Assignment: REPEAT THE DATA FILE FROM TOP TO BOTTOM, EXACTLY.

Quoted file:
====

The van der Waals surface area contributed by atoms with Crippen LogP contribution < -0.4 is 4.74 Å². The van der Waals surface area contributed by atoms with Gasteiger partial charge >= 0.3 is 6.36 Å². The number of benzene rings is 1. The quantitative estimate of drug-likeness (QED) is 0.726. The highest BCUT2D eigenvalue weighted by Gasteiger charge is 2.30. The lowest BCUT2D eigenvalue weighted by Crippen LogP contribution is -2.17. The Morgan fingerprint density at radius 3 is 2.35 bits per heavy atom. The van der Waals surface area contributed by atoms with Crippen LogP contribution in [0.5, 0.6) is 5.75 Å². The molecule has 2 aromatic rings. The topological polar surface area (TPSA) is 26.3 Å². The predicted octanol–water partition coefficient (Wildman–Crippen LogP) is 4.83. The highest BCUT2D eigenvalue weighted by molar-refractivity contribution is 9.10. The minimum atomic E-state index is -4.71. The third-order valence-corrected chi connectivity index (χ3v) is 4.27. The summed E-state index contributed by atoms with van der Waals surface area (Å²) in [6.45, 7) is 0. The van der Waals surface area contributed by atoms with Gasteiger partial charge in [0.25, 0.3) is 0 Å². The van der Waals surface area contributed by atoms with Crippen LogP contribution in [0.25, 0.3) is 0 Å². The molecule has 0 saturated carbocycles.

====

The van der Waals surface area contributed by atoms with Crippen LogP contribution < -0.4 is 4.74 Å². The van der Waals surface area contributed by atoms with Gasteiger partial charge >= 0.3 is 6.36 Å². The number of benzene rings is 1. The quantitative estimate of drug-likeness (QED) is 0.726. The highest BCUT2D eigenvalue weighted by Gasteiger charge is 2.30. The lowest BCUT2D eigenvalue weighted by Crippen LogP contribution is -2.17. The Morgan fingerprint density at radius 3 is 2.35 bits per heavy atom. The van der Waals surface area contributed by atoms with Crippen LogP contribution in [0.5, 0.6) is 5.75 Å². The molecule has 2 aromatic rings. The topological polar surface area (TPSA) is 26.3 Å². The predicted octanol–water partition coefficient (Wildman–Crippen LogP) is 4.83. The highest BCUT2D eigenvalue weighted by molar-refractivity contribution is 9.10. The minimum atomic E-state index is -4.71. The third-order valence-corrected chi connectivity index (χ3v) is 4.27. The summed E-state index contributed by atoms with van der Waals surface area (Å²) in [6.45, 7) is 0. The van der Waals surface area contributed by atoms with Gasteiger partial charge in [0.25, 0.3) is 0 Å². The van der Waals surface area contributed by atoms with Crippen LogP contribution in [0.25, 0.3) is 0 Å². The molecule has 0 saturated carbocycles.